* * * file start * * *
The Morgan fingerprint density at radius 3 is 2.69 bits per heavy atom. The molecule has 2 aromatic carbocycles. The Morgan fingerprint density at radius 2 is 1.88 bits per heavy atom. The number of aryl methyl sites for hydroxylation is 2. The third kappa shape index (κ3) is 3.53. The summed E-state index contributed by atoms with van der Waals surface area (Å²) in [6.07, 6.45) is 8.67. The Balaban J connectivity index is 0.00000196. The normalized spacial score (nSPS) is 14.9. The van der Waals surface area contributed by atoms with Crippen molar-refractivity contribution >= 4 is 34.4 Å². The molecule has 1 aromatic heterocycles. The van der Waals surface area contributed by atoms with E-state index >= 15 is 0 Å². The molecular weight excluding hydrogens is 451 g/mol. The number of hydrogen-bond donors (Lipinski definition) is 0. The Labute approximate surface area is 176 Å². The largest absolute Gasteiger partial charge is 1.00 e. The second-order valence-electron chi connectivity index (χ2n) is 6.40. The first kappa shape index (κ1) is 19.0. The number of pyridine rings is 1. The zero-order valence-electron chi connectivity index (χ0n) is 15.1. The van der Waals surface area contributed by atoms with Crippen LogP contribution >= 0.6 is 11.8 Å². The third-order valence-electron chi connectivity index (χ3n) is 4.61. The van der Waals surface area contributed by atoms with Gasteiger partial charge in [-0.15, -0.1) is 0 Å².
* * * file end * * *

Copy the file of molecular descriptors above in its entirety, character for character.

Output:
The Morgan fingerprint density at radius 3 is 2.69 bits per heavy atom. The molecule has 2 aromatic carbocycles. The Morgan fingerprint density at radius 2 is 1.88 bits per heavy atom. The number of aryl methyl sites for hydroxylation is 2. The third kappa shape index (κ3) is 3.53. The summed E-state index contributed by atoms with van der Waals surface area (Å²) in [6.07, 6.45) is 8.67. The Balaban J connectivity index is 0.00000196. The normalized spacial score (nSPS) is 14.9. The van der Waals surface area contributed by atoms with Crippen molar-refractivity contribution >= 4 is 34.4 Å². The molecule has 1 aromatic heterocycles. The van der Waals surface area contributed by atoms with E-state index >= 15 is 0 Å². The molecular weight excluding hydrogens is 451 g/mol. The number of hydrogen-bond donors (Lipinski definition) is 0. The Labute approximate surface area is 176 Å². The largest absolute Gasteiger partial charge is 1.00 e. The second-order valence-electron chi connectivity index (χ2n) is 6.40. The first kappa shape index (κ1) is 19.0. The number of pyridine rings is 1. The zero-order valence-electron chi connectivity index (χ0n) is 15.1. The van der Waals surface area contributed by atoms with Crippen LogP contribution >= 0.6 is 11.8 Å². The third-order valence-electron chi connectivity index (χ3n) is 4.61. The van der Waals surface area contributed by atoms with Gasteiger partial charge in [-0.15, -0.1) is 0 Å².